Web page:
Article Posted by Lee Mosbrucker, Acting Enterprise Architect
There is a growing demand for the State of California to conduct its business differently. California has a significant challenge to redesign its business approaches and processes. Its greatest challenge is to implement an IT environment that supports a new business model, one that builds an IT infrastructure that connects agencies to each other and their customers, one which provides appropriate access to information from any place, at any time.
The Enterprise Architecture (EA) is a process that can be used to facilitate these necessary changes within the state. Enterprise Architecture establishes the statewide roadmap to achieve the business mission and goals by improving the performance of its core business processes within an efficient information technology (IT) environment.
Enterprise Architecture (EA) defines an enterprise-wide, integrated set of components that incorporate strategic business thinking, information assets, and the technical infrastructure of an enterprise to promote information sharing across agency and organizational boundaries.
To help define the enterprise the Enterprise Architecture Policy was release April 15th, 2009. The EA Policy defines a consistent approach to our EA practice by employing the National Association of State Chief Information Officers (NASCIO) methodologies for governance and compliance while leveraging the Federal Enterprise Architecture (FEA) framework for identification of the enterprise business and assets. Accompanying the EA Policy is a toolkit called the EA Developers Guide. The EA Developers Guide is a set of instructions and templates used for identifying the business, information assets and the technical infrastructure.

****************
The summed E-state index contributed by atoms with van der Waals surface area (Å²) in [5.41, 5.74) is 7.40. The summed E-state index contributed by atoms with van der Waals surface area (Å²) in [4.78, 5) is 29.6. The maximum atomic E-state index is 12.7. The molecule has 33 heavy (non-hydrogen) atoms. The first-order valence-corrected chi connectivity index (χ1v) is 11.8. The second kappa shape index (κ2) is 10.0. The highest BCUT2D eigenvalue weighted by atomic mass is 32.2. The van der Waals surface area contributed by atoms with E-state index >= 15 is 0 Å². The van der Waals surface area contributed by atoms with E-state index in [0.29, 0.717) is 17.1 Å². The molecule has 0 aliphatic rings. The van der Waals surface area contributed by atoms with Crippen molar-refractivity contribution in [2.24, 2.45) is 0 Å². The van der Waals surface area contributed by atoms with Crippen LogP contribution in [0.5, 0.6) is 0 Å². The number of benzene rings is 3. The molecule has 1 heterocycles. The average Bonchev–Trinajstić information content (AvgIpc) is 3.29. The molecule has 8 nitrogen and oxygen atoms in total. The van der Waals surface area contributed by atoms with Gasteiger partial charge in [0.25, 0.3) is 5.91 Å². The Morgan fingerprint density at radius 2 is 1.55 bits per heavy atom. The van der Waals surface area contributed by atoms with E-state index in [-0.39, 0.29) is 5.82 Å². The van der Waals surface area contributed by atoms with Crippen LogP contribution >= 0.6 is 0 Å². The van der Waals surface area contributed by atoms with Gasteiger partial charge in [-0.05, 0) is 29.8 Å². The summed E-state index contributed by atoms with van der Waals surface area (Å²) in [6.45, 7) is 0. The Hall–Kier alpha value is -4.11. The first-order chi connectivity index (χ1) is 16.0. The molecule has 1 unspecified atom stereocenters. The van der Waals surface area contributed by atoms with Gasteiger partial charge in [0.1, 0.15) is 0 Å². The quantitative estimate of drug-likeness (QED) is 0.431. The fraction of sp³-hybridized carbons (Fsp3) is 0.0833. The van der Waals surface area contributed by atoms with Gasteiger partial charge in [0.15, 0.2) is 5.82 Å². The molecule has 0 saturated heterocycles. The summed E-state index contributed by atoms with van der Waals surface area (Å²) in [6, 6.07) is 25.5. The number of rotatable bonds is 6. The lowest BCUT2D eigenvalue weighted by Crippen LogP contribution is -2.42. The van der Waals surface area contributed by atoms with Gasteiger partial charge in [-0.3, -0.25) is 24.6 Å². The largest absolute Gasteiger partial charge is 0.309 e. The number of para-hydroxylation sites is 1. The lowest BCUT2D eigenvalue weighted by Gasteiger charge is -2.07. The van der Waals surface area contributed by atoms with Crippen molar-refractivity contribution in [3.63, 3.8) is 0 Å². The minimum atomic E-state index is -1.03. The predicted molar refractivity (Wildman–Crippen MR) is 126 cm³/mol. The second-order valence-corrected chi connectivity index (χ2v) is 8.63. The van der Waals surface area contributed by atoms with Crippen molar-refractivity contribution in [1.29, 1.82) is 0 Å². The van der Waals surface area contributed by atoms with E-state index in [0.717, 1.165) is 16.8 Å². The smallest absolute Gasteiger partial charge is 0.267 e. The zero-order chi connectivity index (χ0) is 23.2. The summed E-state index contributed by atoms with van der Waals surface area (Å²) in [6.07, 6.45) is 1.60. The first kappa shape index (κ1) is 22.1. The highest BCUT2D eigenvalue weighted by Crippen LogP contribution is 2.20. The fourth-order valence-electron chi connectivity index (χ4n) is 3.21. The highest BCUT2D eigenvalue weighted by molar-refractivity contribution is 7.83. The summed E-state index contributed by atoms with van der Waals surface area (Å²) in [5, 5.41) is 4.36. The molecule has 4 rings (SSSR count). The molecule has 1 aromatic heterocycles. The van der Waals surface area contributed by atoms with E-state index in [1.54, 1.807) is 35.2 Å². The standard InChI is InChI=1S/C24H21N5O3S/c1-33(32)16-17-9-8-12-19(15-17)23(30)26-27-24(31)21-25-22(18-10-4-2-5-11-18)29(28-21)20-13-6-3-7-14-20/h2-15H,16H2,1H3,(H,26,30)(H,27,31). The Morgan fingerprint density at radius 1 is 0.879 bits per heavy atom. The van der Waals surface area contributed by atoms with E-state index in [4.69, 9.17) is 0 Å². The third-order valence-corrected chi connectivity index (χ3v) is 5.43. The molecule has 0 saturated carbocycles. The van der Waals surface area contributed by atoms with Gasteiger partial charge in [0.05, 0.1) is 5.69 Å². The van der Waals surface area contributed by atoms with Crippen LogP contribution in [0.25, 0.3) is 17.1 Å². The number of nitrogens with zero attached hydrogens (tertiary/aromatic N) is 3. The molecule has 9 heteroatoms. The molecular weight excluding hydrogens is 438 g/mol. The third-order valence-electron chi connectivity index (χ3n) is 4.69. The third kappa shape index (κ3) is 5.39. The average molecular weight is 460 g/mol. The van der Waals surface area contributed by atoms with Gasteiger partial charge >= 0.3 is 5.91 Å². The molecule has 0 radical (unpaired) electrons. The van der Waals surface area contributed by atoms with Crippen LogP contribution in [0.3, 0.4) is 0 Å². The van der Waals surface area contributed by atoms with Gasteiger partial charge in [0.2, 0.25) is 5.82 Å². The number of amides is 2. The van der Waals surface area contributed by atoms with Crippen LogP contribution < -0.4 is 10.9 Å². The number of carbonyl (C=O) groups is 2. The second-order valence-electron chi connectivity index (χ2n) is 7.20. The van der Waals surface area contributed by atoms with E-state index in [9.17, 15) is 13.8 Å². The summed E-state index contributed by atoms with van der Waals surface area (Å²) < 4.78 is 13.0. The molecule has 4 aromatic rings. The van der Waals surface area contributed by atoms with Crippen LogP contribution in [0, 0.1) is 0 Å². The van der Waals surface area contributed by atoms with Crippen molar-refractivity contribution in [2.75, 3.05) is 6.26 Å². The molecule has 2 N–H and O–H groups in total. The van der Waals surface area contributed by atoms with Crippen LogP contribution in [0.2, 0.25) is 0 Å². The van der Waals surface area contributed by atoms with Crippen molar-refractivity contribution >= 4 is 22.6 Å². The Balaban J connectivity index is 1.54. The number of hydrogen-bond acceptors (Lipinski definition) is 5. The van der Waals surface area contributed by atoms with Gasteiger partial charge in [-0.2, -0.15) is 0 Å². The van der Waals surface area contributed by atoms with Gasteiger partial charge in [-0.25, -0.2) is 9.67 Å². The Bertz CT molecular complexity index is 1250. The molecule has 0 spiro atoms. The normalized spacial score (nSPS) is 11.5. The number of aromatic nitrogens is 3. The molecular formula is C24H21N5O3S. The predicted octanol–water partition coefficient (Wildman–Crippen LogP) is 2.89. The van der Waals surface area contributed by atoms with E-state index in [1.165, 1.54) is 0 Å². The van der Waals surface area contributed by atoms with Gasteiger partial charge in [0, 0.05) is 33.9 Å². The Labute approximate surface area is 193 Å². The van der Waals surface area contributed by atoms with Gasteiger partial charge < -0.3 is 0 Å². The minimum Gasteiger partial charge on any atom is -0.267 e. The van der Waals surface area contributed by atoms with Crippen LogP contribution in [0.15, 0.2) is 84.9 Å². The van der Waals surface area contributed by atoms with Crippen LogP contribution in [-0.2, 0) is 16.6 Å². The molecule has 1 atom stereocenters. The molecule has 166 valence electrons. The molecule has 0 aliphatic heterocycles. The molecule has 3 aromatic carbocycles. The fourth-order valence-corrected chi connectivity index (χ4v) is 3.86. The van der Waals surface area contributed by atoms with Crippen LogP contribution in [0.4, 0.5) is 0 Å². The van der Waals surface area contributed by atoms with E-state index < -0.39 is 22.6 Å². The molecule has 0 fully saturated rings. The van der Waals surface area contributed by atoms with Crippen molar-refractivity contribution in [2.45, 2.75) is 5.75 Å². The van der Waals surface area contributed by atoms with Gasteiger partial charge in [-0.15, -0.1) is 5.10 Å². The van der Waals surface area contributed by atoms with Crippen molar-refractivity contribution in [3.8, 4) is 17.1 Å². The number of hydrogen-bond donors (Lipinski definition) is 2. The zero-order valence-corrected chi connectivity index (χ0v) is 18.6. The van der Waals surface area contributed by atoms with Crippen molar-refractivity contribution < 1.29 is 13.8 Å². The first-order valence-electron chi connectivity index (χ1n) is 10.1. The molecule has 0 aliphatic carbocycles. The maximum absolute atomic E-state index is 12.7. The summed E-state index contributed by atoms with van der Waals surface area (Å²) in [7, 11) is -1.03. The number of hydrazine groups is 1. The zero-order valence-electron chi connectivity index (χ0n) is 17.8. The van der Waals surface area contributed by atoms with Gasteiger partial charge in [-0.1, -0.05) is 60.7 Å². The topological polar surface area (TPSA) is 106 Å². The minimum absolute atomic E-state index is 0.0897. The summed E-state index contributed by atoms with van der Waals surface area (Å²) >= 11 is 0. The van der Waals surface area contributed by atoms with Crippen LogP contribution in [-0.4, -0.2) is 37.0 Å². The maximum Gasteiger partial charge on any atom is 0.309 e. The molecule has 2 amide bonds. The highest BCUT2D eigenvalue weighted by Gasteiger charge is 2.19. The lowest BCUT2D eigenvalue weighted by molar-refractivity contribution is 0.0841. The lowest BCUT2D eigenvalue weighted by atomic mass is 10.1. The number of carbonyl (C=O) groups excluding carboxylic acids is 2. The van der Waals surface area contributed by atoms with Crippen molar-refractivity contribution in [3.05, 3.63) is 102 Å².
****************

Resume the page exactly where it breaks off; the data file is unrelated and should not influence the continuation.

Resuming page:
As part of the effort to establish the Enterprise Architecture (EA) we held five EA boot camps during the first week in May. The ninety minute sessions introduced the EA Developers Guide and the templates used to collect core AS-IS business and technologies called domains. The two domains of interest for the June submission are the California Business Reference Model (CalBRM) and the Technical Reference Model (TRM) and will be the result of the consolidation of information collected and submitted in June.
The collection of the templates providing the EA information for the CalBRM and TRM is the first step into documenting the state enterprise across agencies and departments. Over time we will have a well documented current and future state that will be used as a roadmap that builds an IT infrastructure that connects agencies to each other and their customers.